What I thought: “If you were under the weather, this salad would cure you completely”, someone said as we all tucked into our feast. The sunshine-yellow miso, ginger, and carrot dressing feels like it’s just filled with goodness and bursting with bright, fresh flavour. This was so easy to prepare in advance and makes a perfect, fresh veggie side as part of a huge feast. I loved the way the Test Kitchen team suggest serving it – so vibrant and colourful on a big platter as part of a spread.

From the book

Yotam Ottolenghi, Noor Murad, The Ottolenghi Test Kitchen Team

Photo: Stuart Simpson

Who: Lara McLeod, Brand Executive

What I made: Watermelon and Feta

What I thought: I love any al fresco eating situation, but an Ottolenghi picnic has really raised the bar on what I will be hoping for with future outdoor meals! I decided to keep my dish very simple, choosing the Watermelon and Feta from Plenty. The sweetness and freshness of the watermelon alongside the saltiness of the feta was delicious, and the colours of the dish made it beautiful. I would really recommend sourcing good quality ingredients for this recipe – it’s so easy and simple, but good ingredients really sing on the plate. This will definitely be a staple on any summer feast I host in the future!

From the book

Yotam Ottolenghi

Who: Abby Watson, Head of Campaigns, Lifestyle

What I made: Peach and Raspberry and Lemon and Blueberry Teacakes

What I thought: I’ve always wanted the opportunity to buy mini Bundt tins, and this picnic seemed like a pretty good excuse! Both cake mixes were really easy to bring together. I was nervous that the cakes might not slip straight out of their moulds, but I needn’t have worried; all were released with no damage to the shape, and I was surprised by how effortlessly they dropped from their tins (in Yotam we trust)! The peach and raspberry were my favourite – they were so incredibly light and moist. I also had leftover glaze, which was delicious on top of yoghurt the next day. The lemon and blueberry were a little heavier in texture, as you’d expect from a loaf, but the cakes were incredibly lemony, the blueberries were well distributed (I always worry about fruit sinking to the bottom), and, again, the glaze was delicious.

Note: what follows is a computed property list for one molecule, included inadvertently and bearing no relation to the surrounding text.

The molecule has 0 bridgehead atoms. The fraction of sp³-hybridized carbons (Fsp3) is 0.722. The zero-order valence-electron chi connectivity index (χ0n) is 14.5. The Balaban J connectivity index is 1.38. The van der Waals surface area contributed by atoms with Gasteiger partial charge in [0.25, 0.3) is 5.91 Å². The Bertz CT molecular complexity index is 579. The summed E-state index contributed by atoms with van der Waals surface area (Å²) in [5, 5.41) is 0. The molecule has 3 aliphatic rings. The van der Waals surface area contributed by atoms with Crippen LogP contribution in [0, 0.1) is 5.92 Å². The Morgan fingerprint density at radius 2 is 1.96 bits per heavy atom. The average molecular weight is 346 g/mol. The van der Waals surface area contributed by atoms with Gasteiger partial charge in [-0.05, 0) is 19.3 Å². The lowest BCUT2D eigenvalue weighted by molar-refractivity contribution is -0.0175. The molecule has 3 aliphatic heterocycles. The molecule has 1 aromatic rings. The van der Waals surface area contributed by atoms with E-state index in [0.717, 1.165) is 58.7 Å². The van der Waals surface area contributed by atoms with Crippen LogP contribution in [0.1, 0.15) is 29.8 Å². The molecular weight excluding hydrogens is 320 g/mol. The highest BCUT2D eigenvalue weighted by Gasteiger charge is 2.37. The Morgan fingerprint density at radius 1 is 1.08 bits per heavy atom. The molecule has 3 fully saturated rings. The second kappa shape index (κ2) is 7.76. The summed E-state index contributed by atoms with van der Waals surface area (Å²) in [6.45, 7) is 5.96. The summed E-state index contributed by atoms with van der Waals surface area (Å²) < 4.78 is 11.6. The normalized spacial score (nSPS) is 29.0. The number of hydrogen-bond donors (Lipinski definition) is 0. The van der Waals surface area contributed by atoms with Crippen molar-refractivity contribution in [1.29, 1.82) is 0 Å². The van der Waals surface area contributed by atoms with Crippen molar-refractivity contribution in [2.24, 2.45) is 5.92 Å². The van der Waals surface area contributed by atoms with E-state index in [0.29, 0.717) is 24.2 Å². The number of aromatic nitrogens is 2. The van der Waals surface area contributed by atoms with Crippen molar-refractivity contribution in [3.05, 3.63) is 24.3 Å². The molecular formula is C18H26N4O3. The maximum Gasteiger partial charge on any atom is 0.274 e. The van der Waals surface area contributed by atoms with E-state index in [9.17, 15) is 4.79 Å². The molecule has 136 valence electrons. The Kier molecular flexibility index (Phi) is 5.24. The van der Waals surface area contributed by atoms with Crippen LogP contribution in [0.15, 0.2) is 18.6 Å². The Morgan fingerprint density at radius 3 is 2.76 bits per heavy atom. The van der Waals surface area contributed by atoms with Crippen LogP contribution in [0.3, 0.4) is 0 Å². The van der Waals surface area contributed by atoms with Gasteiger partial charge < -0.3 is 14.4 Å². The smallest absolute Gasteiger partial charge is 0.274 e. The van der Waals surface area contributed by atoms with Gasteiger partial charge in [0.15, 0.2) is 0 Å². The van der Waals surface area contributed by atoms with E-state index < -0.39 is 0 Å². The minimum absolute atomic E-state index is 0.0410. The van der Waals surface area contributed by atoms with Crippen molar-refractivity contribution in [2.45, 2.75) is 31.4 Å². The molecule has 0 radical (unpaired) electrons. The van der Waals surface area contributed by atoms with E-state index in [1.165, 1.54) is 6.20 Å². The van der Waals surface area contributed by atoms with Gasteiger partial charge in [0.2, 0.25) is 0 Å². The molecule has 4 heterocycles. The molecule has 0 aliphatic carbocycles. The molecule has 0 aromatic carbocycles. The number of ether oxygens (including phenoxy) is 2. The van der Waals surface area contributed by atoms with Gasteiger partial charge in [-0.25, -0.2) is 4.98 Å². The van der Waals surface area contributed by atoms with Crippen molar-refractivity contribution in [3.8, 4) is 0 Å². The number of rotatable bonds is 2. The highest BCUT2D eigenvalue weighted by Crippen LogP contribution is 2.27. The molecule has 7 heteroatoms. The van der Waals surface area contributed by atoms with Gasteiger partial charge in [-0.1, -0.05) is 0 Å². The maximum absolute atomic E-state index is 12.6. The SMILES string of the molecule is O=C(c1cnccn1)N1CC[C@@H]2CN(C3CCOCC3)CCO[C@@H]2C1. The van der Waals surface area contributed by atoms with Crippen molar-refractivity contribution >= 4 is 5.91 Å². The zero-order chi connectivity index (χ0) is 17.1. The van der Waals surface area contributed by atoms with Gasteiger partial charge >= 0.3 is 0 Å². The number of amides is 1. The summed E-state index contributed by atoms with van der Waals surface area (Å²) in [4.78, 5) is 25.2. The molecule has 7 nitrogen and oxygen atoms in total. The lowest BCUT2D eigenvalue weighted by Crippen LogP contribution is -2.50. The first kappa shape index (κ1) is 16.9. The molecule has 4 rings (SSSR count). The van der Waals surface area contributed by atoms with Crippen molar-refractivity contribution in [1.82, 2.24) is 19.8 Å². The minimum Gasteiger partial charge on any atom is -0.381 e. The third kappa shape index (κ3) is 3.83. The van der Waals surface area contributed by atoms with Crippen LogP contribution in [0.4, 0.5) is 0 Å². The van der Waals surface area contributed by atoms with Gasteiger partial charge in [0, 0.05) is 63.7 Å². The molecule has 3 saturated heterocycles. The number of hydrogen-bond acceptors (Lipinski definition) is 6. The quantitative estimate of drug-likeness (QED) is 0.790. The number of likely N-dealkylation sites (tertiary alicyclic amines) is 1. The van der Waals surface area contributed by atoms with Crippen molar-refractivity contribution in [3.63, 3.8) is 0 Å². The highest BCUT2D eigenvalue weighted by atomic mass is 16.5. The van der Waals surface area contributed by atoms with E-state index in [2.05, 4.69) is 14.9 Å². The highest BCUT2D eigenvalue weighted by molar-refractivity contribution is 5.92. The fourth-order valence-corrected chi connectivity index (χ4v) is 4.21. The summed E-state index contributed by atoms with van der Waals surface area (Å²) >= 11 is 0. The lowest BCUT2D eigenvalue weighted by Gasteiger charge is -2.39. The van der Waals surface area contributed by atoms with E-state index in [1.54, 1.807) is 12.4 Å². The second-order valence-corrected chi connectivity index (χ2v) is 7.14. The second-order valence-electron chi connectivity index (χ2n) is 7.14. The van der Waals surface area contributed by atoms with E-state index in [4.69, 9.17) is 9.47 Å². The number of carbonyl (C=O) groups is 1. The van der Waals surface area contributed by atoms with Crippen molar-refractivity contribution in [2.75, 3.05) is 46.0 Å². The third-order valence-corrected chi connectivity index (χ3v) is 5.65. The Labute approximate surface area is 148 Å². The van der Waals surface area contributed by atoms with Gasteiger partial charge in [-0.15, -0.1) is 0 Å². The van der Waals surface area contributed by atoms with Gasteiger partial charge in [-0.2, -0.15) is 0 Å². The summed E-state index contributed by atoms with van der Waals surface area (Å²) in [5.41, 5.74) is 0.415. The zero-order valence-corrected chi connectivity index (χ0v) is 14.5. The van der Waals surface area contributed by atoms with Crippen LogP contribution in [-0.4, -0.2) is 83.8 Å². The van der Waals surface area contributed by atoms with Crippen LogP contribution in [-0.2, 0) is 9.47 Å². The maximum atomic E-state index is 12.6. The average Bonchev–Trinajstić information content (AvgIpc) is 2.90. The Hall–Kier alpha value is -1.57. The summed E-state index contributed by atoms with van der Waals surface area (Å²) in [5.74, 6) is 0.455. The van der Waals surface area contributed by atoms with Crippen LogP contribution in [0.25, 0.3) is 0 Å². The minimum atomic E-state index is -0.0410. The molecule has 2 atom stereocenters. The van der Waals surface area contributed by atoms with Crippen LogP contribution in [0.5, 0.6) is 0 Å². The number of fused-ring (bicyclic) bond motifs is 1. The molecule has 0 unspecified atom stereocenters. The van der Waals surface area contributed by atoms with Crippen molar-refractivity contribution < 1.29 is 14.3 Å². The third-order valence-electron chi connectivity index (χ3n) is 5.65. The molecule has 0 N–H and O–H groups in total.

From the book

Yotam Ottolenghi, Sami Tamimi

Who: Demeter Scanlon, Head of Campaigns, Ebury Publishing

What I made: Cinnamon Pavlova, Praline Cream and Fresh Figs

What I thought: As with many Ottolenghi recipes, this one is a labour of love. Though it’s not particularly difficult to create, there are a few steps involved – but it’s truly worth it in my opinion! Incorporating the cinnamon and the dark muscovado sugar elevates the meringue and gives it a more caramelised and complex flavour. The showstopper for me, however, was the praline cream, which I could have eaten on its own. A combination of Italian mascarpone and double cream, whipped with almond praline powder, made it moreish and delicious. It’s a shame I couldn’t find the bright-pink figs you would pick off a tree in Southern Europe to make this dish truly pop, but the Waitrose variety did the job and added a welcome freshness to this very decadent dessert.

From the book

Yotam Ottolenghi, Helen Goh

Photo: Stuart Simpson

Who: Jessica Lockyer-Palmer, Channel Lead, The Happy Foodie

What I made: Persian Love Cakes

What I thought: I have had my eye on this pretty recipe from Ottolenghi SWEET for years but hadn’t gotten around to giving it a go. Since the cakes are cooked in financier moulds, they’re the perfect individual portions to take to a picnic, so this occasion seemed like the ideal opportunity to bake them. If, like me, you love any almond-based bake, I can’t recommend these enough. The cake batter uses a mix of almond and buckwheat flours, which lend the cake a moist, dense crumb with a nutty flavour, which pairs really well with the subtle hint of nutmeg in the mix. There’s also an unexpected layer of texture in this clever bake – before adding your wet ingredients to the batter, you portion off some of the flour and sugar mix and press it into the base of your moulds to create a crisp biscuit base. My favourite part of the process had to be the decorating, which involves dusting icing sugar at one end of each cake to get those lovely diagonal lines and finishing up with a dollop of mascarpone, a scattering of pistachio, and a single pomegranate seed. I will definitely be making these again for the next picnic I head to.

From the book

Yotam Ottolenghi, Helen Goh